Zone 6b Ranchito Rows prickly pear project

project update by
Friday, June 5, 2020 - 08:07

I brought up 4 cactus pads from the SF Bay Area in January and left them to harden off the cuts. Then I put them individually about 1/3 of the way down in big pots of cactus mix potting soil and didn't water them until I began to see some growth indications. Sparingly watering and letting the soil completely dry out before watering again and keeping them in my unheated high tunnel on a table, they began to put out new pads and bloom tunas. I moved the biggest one with the most pads outside for the summer. See photo. Eventually, I will plant it in the ground where it is now. The cement block building will provide protection from the southwestern wind storms as it grows larger.

Still waiting...

project update by
Wednesday, April 15, 2020 - 01:30

so far no germinations, I'm still trying however as I see many people said it took months for them as well! Would love for to get pads from someone if I don't get the gemination going! its been about a month so far. same with my yaupon holly, these and the Hancock ground cherries are the only things that haven't germinated for me yet.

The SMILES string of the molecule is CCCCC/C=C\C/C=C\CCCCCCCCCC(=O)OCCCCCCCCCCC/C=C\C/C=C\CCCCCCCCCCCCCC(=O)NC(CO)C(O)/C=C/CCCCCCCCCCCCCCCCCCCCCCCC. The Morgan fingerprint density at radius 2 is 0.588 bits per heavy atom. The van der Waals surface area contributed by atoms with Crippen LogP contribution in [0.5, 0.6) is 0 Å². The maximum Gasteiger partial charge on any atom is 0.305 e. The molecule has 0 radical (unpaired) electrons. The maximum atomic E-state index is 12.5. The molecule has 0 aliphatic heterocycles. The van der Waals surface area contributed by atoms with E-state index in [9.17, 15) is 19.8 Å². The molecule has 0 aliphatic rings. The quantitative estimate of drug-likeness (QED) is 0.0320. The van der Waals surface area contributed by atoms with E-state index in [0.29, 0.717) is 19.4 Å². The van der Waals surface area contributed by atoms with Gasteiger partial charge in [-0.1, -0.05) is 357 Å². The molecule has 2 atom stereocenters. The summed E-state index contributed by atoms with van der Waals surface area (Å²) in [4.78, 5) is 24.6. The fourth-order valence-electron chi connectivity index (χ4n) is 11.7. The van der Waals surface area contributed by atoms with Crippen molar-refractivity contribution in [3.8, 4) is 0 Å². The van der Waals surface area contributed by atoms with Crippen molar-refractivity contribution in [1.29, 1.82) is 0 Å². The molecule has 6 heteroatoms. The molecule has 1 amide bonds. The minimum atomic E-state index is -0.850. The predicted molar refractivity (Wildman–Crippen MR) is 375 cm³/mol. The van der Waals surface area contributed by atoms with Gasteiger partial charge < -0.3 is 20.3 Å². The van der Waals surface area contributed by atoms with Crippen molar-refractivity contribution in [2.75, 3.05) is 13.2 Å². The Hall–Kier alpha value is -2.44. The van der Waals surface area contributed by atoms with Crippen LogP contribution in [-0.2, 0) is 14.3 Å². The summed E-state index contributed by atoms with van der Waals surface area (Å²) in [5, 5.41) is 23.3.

Nopales Cactus

project update by
Saturday, January 25, 2020 - 11:33

I am not sure this is the correct place to inquire. I am trying to find out if there is a variety of edible Nopales Cactus I can acquire that are hardy in climate zone 6b. Any help would be appreciated.

Finally got three seedlings

project update by
Saturday, August 10, 2019 - 10:43

It turned out incredible hard to germinate prickly pear seeds but three out of many tens did it.
Update of 09/06/2019: after some three months more little cacti emerge...

Opuntia stricta propagation.

project update by
Charlie Little
Monday, December 3, 2018 - 11:48


I was looking around at prickly pears and happened upon your site and project, hope I may be of some help.

Was given a bunch of pads from a large cactus I was later told was Opuntia lindheimeri var. subarmata by some folks in a facebook cactus group, however on seeing your project photo, I now believe are or are closer to O stricta.

These are easily propagated by cutting off a section of pad, laying it down on a soil surface and forgetting about it. Every areola is a potential new plant as the attached photo's will show. Seeds do not germinate well compared to other cold hardy Opuntia. I have only gotten a few to sprout.

They take a lot more moisture without rotting compared to some other Opuntia but as cactus go, they survive without ever hand watering.

I have many of these now and happy to share pieces of pads with group members.